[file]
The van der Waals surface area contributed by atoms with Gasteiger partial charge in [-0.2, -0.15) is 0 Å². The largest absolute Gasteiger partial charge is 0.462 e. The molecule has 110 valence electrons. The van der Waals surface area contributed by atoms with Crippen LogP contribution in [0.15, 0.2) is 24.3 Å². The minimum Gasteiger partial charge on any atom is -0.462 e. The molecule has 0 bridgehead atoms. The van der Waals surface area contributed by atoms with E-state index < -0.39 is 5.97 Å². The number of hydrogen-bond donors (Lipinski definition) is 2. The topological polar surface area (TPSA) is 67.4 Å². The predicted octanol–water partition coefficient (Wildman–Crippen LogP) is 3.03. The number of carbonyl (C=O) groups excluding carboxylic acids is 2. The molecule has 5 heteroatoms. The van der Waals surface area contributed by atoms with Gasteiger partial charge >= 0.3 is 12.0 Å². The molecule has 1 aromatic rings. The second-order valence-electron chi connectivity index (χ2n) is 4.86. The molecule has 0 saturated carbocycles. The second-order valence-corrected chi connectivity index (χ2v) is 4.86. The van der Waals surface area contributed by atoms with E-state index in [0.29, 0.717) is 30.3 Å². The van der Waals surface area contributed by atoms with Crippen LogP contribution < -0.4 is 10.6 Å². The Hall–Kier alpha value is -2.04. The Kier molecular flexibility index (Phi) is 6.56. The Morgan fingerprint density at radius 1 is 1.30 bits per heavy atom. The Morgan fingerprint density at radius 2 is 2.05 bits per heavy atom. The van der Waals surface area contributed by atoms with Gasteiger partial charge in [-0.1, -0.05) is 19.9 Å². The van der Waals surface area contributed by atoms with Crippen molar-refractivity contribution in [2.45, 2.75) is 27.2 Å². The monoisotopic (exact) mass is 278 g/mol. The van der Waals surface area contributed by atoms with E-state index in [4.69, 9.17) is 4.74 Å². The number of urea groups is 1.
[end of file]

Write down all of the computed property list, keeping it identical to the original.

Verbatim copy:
The van der Waals surface area contributed by atoms with Gasteiger partial charge in [-0.2, -0.15) is 0 Å². The largest absolute Gasteiger partial charge is 0.462 e. The molecule has 110 valence electrons. The van der Waals surface area contributed by atoms with Crippen LogP contribution in [0.15, 0.2) is 24.3 Å². The minimum Gasteiger partial charge on any atom is -0.462 e. The molecule has 0 bridgehead atoms. The van der Waals surface area contributed by atoms with E-state index < -0.39 is 5.97 Å². The number of hydrogen-bond donors (Lipinski definition) is 2. The topological polar surface area (TPSA) is 67.4 Å². The predicted octanol–water partition coefficient (Wildman–Crippen LogP) is 3.03. The number of carbonyl (C=O) groups excluding carboxylic acids is 2. The molecule has 5 heteroatoms. The van der Waals surface area contributed by atoms with Gasteiger partial charge >= 0.3 is 12.0 Å². The molecule has 1 aromatic rings. The second-order valence-electron chi connectivity index (χ2n) is 4.86. The molecule has 0 saturated carbocycles. The second-order valence-corrected chi connectivity index (χ2v) is 4.86. The van der Waals surface area contributed by atoms with E-state index in [0.29, 0.717) is 30.3 Å². The van der Waals surface area contributed by atoms with Crippen LogP contribution < -0.4 is 10.6 Å². The Hall–Kier alpha value is -2.04. The Kier molecular flexibility index (Phi) is 6.56. The Morgan fingerprint density at radius 1 is 1.30 bits per heavy atom. The Morgan fingerprint density at radius 2 is 2.05 bits per heavy atom. The van der Waals surface area contributed by atoms with Gasteiger partial charge in [-0.1, -0.05) is 19.9 Å². The van der Waals surface area contributed by atoms with Crippen molar-refractivity contribution in [2.45, 2.75) is 27.2 Å². The monoisotopic (exact) mass is 278 g/mol. The van der Waals surface area contributed by atoms with E-state index in [4.69, 9.17) is 4.74 Å². The number of urea groups is 1.